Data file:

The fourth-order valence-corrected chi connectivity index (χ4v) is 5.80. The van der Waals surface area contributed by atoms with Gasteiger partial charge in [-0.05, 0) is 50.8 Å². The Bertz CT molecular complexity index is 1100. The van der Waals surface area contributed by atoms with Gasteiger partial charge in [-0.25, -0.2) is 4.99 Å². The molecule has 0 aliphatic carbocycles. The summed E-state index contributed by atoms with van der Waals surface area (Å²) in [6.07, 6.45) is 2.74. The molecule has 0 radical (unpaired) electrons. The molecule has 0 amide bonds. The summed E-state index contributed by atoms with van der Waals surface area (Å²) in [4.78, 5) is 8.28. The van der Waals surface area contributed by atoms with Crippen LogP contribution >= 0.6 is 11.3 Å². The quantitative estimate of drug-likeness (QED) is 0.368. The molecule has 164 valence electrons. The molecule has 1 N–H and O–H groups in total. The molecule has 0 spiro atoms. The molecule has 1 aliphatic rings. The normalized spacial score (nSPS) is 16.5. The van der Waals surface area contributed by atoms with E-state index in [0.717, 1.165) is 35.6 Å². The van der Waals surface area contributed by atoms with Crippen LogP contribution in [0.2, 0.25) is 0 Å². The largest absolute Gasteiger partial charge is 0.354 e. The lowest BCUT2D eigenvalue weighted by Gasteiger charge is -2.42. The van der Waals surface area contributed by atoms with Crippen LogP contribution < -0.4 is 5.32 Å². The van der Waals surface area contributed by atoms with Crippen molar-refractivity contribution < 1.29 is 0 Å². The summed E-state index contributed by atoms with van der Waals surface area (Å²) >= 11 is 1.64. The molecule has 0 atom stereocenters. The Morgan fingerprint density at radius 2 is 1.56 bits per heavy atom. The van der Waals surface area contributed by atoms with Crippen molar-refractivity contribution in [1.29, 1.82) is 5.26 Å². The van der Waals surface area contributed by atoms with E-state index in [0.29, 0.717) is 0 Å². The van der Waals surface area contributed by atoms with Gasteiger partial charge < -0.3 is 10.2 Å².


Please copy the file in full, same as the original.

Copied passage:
The fourth-order valence-corrected chi connectivity index (χ4v) is 5.80. The van der Waals surface area contributed by atoms with Gasteiger partial charge in [-0.05, 0) is 50.8 Å². The Bertz CT molecular complexity index is 1100. The van der Waals surface area contributed by atoms with Gasteiger partial charge in [-0.25, -0.2) is 4.99 Å². The molecule has 0 aliphatic carbocycles. The summed E-state index contributed by atoms with van der Waals surface area (Å²) in [6.07, 6.45) is 2.74. The molecule has 0 radical (unpaired) electrons. The molecule has 0 amide bonds. The summed E-state index contributed by atoms with van der Waals surface area (Å²) in [4.78, 5) is 8.28. The van der Waals surface area contributed by atoms with Crippen LogP contribution >= 0.6 is 11.3 Å². The quantitative estimate of drug-likeness (QED) is 0.368. The molecule has 164 valence electrons. The molecule has 1 N–H and O–H groups in total. The molecule has 0 spiro atoms. The molecule has 1 aliphatic rings. The normalized spacial score (nSPS) is 16.5. The van der Waals surface area contributed by atoms with E-state index in [0.717, 1.165) is 35.6 Å². The van der Waals surface area contributed by atoms with Crippen LogP contribution in [0.2, 0.25) is 0 Å². The largest absolute Gasteiger partial charge is 0.354 e. The lowest BCUT2D eigenvalue weighted by Gasteiger charge is -2.42. The van der Waals surface area contributed by atoms with Crippen LogP contribution < -0.4 is 5.32 Å². The van der Waals surface area contributed by atoms with Crippen molar-refractivity contribution < 1.29 is 0 Å². The summed E-state index contributed by atoms with van der Waals surface area (Å²) >= 11 is 1.64. The molecule has 0 atom stereocenters. The Morgan fingerprint density at radius 2 is 1.56 bits per heavy atom. The van der Waals surface area contributed by atoms with Crippen molar-refractivity contribution in [1.29, 1.82) is 5.26 Å². The van der Waals surface area contributed by atoms with E-state index in [0.29, 0.717) is 0 Å². The van der Waals surface area contributed by atoms with Gasteiger partial charge < -0.3 is 10.2 Å².